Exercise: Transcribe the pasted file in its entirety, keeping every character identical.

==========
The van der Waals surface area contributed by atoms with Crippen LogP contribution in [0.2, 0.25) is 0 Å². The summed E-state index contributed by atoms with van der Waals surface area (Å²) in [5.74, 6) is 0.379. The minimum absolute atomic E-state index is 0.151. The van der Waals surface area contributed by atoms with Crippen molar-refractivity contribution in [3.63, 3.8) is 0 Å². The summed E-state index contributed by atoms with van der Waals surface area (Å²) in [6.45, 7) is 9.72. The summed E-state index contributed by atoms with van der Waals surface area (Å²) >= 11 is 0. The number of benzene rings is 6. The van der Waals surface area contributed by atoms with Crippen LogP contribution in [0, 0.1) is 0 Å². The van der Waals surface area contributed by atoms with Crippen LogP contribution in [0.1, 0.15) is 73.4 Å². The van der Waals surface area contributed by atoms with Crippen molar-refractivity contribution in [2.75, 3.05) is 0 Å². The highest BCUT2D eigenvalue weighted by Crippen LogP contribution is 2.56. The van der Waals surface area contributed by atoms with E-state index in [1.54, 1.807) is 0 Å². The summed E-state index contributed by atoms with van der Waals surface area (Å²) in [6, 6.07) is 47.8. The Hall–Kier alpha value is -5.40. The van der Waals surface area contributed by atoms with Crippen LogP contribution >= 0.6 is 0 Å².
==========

The van der Waals surface area contributed by atoms with Crippen LogP contribution in [0.2, 0.25) is 0 Å². The summed E-state index contributed by atoms with van der Waals surface area (Å²) in [5.74, 6) is 0.379. The minimum absolute atomic E-state index is 0.151. The van der Waals surface area contributed by atoms with Crippen molar-refractivity contribution in [3.63, 3.8) is 0 Å². The summed E-state index contributed by atoms with van der Waals surface area (Å²) in [6.45, 7) is 9.72. The summed E-state index contributed by atoms with van der Waals surface area (Å²) >= 11 is 0. The number of benzene rings is 6. The van der Waals surface area contributed by atoms with Crippen LogP contribution in [0, 0.1) is 0 Å². The van der Waals surface area contributed by atoms with Crippen LogP contribution in [0.1, 0.15) is 73.4 Å². The van der Waals surface area contributed by atoms with Crippen molar-refractivity contribution in [2.75, 3.05) is 0 Å². The highest BCUT2D eigenvalue weighted by Crippen LogP contribution is 2.56. The van der Waals surface area contributed by atoms with E-state index in [1.54, 1.807) is 0 Å². The summed E-state index contributed by atoms with van der Waals surface area (Å²) in [6, 6.07) is 47.8. The Hall–Kier alpha value is -5.40. The van der Waals surface area contributed by atoms with Crippen LogP contribution >= 0.6 is 0 Å².